Audi A1 hatchback driving position
While the Mini can annoy with its offset pedals, there’s no such bother in the A1: seat, steering wheel and pedals are all as well aligned as a team of synchronised swimmers.
There's a broad range of height and reach movement for the steering wheel, but the driver's seat won't go quite low enough to suit everybody, despite the presence of a height adjuster. If you want adjustable lumbar support, you must stretch to mid-spec Sport trim. This issue aside, there’s very nearly as much scope for fine-tuning your driving position as you’ll find in the Fiesta.
The simple dashboard controls include physical buttons to deal with all the ventilation and heating functions, rather than the fiddly touch-sensitive buttons that some of the A1's rivals employ. You also get digital instruments as standard, in place of regular analogue dials, with the option to upgrade the standard 10.25in screen for a more configurable version by adding the rather pricey Technology Pack. Speaking of extras, you have to pay more for an adjustable front centre armrest on all trims; something that seems a touch miserly on what’s claimed to be a premium product.
Audi A1 hatchback visibility
Thanks to comparatively skinny front windscreen pillars, it’s easy to see forwards out of the A1. Rearward visibility is less impressive, due to the A1’s thick rear pillars and angled rear screen. Both the Polo and Mini 5dr have a wider expanse of glass at the back, for a clearer view out when reversing.
The restricted rear view is less of a problem if you go for an A1 in Sport trim or above, because rear parking sensors are fitted as standard. Front parking sensors and a rear-view camera are optional on all versions.
LED headlights are a fitted to every A1 – all the better for illuminating those dark winter evenings.
Audi A1 hatchback infotainment
All models come with an 8.8in touchscreen that’s positioned high in the dashboard, so you shouldn’t have trouble seeing or reaching it. That said, it’s a touchscreen, so hitting the right screen icon is almost impossible without a quick glance away from the road. The Mini’s iDrive rotary controller is much easier and less distracting to use, but at least the A1’s infotainment icons are easy to identify and respond promptly.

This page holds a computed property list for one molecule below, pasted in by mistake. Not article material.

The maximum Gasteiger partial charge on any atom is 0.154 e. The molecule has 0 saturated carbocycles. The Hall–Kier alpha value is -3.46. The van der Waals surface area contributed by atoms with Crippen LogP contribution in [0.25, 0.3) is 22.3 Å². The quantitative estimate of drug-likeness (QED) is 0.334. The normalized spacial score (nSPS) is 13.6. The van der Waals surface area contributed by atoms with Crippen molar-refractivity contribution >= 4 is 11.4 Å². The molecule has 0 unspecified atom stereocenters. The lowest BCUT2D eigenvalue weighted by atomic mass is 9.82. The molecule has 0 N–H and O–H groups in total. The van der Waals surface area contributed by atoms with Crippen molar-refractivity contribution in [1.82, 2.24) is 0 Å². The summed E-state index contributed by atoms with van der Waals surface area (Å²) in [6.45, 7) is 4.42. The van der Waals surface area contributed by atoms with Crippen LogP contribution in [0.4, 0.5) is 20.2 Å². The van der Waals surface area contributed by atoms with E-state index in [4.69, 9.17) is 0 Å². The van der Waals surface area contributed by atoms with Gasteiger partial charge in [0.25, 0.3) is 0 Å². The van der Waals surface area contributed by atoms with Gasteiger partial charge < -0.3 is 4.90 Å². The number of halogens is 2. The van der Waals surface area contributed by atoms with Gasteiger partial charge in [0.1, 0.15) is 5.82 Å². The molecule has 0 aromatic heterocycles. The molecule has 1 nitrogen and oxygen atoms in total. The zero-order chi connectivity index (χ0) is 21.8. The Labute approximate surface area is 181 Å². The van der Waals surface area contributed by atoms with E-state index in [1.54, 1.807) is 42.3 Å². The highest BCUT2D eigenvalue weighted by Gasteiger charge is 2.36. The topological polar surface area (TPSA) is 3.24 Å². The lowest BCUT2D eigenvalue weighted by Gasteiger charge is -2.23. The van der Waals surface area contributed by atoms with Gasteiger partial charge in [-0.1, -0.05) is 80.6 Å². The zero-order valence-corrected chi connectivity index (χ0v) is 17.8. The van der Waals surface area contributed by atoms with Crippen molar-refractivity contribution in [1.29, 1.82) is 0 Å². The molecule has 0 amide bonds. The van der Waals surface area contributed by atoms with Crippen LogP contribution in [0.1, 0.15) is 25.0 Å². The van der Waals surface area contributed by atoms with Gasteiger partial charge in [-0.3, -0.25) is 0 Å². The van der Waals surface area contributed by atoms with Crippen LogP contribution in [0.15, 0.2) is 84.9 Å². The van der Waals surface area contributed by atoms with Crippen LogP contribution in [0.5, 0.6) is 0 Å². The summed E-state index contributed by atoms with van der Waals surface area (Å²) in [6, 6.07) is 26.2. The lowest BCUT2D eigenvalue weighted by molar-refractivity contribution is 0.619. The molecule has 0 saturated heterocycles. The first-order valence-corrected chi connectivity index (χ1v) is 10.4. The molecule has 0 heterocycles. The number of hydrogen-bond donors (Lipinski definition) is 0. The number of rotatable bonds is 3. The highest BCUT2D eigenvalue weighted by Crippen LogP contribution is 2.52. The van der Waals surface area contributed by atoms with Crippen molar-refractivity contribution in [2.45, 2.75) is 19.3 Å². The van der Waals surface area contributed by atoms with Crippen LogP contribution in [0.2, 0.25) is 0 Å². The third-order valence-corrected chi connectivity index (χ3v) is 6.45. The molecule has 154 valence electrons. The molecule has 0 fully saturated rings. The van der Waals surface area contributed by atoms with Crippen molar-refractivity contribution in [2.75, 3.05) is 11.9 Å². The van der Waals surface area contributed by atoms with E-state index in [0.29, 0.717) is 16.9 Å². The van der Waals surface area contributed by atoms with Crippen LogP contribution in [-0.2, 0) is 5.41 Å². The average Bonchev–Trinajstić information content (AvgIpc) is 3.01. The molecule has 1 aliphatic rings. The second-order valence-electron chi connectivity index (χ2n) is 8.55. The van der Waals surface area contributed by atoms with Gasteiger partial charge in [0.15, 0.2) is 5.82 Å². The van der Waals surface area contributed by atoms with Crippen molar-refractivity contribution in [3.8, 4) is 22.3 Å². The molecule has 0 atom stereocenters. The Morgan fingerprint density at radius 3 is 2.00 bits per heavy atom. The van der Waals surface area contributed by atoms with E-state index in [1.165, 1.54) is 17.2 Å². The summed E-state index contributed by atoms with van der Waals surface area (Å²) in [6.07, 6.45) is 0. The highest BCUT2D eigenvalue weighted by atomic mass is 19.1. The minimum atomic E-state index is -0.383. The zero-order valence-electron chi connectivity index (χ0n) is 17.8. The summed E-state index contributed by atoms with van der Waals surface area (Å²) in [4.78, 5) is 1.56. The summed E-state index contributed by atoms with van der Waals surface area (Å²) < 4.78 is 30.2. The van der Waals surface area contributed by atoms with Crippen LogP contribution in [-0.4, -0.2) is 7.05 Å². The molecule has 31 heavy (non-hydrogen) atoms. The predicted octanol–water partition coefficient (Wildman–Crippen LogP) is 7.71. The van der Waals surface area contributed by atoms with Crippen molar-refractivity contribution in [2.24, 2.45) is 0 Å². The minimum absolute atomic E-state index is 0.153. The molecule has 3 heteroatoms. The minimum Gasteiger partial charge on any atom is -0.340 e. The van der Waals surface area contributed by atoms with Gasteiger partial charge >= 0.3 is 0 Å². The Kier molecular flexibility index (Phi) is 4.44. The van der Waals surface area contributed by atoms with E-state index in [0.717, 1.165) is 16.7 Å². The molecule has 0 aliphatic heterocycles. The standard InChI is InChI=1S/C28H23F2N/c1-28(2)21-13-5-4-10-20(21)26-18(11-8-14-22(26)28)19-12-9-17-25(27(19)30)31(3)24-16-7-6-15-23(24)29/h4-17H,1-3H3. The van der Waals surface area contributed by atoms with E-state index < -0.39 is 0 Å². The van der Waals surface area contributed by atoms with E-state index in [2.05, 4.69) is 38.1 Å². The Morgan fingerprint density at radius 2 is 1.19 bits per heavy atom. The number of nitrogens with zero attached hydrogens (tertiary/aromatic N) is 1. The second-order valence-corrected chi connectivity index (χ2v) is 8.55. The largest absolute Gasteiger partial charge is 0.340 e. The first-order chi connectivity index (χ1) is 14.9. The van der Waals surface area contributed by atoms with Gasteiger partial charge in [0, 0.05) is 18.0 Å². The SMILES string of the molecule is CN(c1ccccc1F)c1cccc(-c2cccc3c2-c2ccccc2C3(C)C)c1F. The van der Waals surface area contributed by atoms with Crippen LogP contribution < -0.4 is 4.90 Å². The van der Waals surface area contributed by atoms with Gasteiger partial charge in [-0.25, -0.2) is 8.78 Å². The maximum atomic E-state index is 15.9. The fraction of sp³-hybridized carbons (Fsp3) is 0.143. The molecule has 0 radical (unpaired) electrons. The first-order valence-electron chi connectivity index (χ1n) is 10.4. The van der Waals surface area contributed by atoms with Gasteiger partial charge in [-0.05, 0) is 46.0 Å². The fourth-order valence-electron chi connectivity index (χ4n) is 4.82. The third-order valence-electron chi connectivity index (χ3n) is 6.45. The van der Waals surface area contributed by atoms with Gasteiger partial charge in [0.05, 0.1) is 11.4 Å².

It’s a well kitted-out system, with Bluetooth, a DAB radio, plus Apple CarPlay and Android Auto smartphone mirroring on every trim (the latter lets you use selected smartphone apps, including its sat-nav, from the touchscreen).
Add the pricey Technology Pack and the screen grows to 10.1in, plus you get a lot more features, including in-built sat-nav, a handwriting pad (which you can use to enter postcodes), a 36-month subscription to Audi Connect (which enables use of online features such as Google Earth, email and news) and wireless phone charging.
The standard stereo has six speakers, and it’s a reasonably punchy system. You can upgrade it to an 11-speaker, 560-watt Bang & Olufsen system, which is part of the Comfort and Sound Pack.
Audi A1 hatchback build quality
What was once one of the defining aspects of the original A1, interior quality, is no longer outstanding in this second-generation model. It still feels more expensive than a Fiesta or Ibiza, thanks to the soft-touch materials on the dashboard, high-quality switches and some gloss black trims that spruce up the look. However, the cheap-looking plastic found on the doors and centre console is disappointing on a car that touts itself as "premium".
The less expensive Polo isn’t immune from hard plastics inside, yet in places it manages to feel more robust and better finished than the A1. However, if you want a small car that looks really special inside, we reckon the Mini is top dog.